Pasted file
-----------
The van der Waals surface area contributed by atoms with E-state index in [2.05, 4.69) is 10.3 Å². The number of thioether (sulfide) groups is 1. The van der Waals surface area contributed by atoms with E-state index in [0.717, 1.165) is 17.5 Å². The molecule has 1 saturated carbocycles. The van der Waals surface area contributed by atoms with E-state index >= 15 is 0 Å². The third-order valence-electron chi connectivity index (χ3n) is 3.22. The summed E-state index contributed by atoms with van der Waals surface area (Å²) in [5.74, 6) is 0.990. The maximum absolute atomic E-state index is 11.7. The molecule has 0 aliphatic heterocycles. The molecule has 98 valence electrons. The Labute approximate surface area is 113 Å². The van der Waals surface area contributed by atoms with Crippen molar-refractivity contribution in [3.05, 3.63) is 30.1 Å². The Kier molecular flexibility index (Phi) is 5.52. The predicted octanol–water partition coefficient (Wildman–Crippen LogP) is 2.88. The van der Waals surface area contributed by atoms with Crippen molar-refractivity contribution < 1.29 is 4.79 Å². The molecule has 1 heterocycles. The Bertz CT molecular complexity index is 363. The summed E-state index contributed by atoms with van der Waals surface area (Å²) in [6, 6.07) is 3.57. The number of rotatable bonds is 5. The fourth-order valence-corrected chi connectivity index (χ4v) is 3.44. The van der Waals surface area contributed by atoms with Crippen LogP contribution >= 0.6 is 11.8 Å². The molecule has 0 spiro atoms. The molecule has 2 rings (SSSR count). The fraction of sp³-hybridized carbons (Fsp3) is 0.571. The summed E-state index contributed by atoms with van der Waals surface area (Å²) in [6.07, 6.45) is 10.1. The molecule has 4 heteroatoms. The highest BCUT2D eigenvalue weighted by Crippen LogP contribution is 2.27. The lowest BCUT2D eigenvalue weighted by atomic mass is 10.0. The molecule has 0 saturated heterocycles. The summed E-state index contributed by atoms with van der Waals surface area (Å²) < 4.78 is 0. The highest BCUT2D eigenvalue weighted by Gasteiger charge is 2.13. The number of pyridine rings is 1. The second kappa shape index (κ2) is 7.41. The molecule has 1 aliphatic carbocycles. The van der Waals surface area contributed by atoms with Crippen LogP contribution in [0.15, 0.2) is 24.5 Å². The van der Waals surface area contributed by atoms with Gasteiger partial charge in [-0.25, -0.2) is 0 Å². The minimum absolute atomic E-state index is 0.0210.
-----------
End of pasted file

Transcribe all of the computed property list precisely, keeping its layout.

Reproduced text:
The van der Waals surface area contributed by atoms with E-state index in [2.05, 4.69) is 10.3 Å². The number of thioether (sulfide) groups is 1. The van der Waals surface area contributed by atoms with E-state index in [0.717, 1.165) is 17.5 Å². The molecule has 1 saturated carbocycles. The van der Waals surface area contributed by atoms with E-state index >= 15 is 0 Å². The third-order valence-electron chi connectivity index (χ3n) is 3.22. The summed E-state index contributed by atoms with van der Waals surface area (Å²) in [5.74, 6) is 0.990. The maximum absolute atomic E-state index is 11.7. The molecule has 0 aliphatic heterocycles. The molecule has 98 valence electrons. The Labute approximate surface area is 113 Å². The van der Waals surface area contributed by atoms with Crippen molar-refractivity contribution in [3.05, 3.63) is 30.1 Å². The Kier molecular flexibility index (Phi) is 5.52. The predicted octanol–water partition coefficient (Wildman–Crippen LogP) is 2.88. The van der Waals surface area contributed by atoms with Crippen molar-refractivity contribution < 1.29 is 4.79 Å². The molecule has 1 heterocycles. The Bertz CT molecular complexity index is 363. The summed E-state index contributed by atoms with van der Waals surface area (Å²) in [6, 6.07) is 3.57. The number of rotatable bonds is 5. The fourth-order valence-corrected chi connectivity index (χ4v) is 3.44. The van der Waals surface area contributed by atoms with Crippen LogP contribution >= 0.6 is 11.8 Å². The molecule has 0 spiro atoms. The molecule has 2 rings (SSSR count). The fraction of sp³-hybridized carbons (Fsp3) is 0.571. The summed E-state index contributed by atoms with van der Waals surface area (Å²) in [6.07, 6.45) is 10.1. The molecule has 4 heteroatoms. The highest BCUT2D eigenvalue weighted by Crippen LogP contribution is 2.27. The lowest BCUT2D eigenvalue weighted by atomic mass is 10.0. The molecule has 0 saturated heterocycles. The summed E-state index contributed by atoms with van der Waals surface area (Å²) < 4.78 is 0. The highest BCUT2D eigenvalue weighted by Gasteiger charge is 2.13. The number of pyridine rings is 1. The second kappa shape index (κ2) is 7.41. The molecule has 1 aliphatic carbocycles. The van der Waals surface area contributed by atoms with Crippen LogP contribution in [0.15, 0.2) is 24.5 Å². The van der Waals surface area contributed by atoms with Gasteiger partial charge in [-0.25, -0.2) is 0 Å². The minimum absolute atomic E-state index is 0.0210.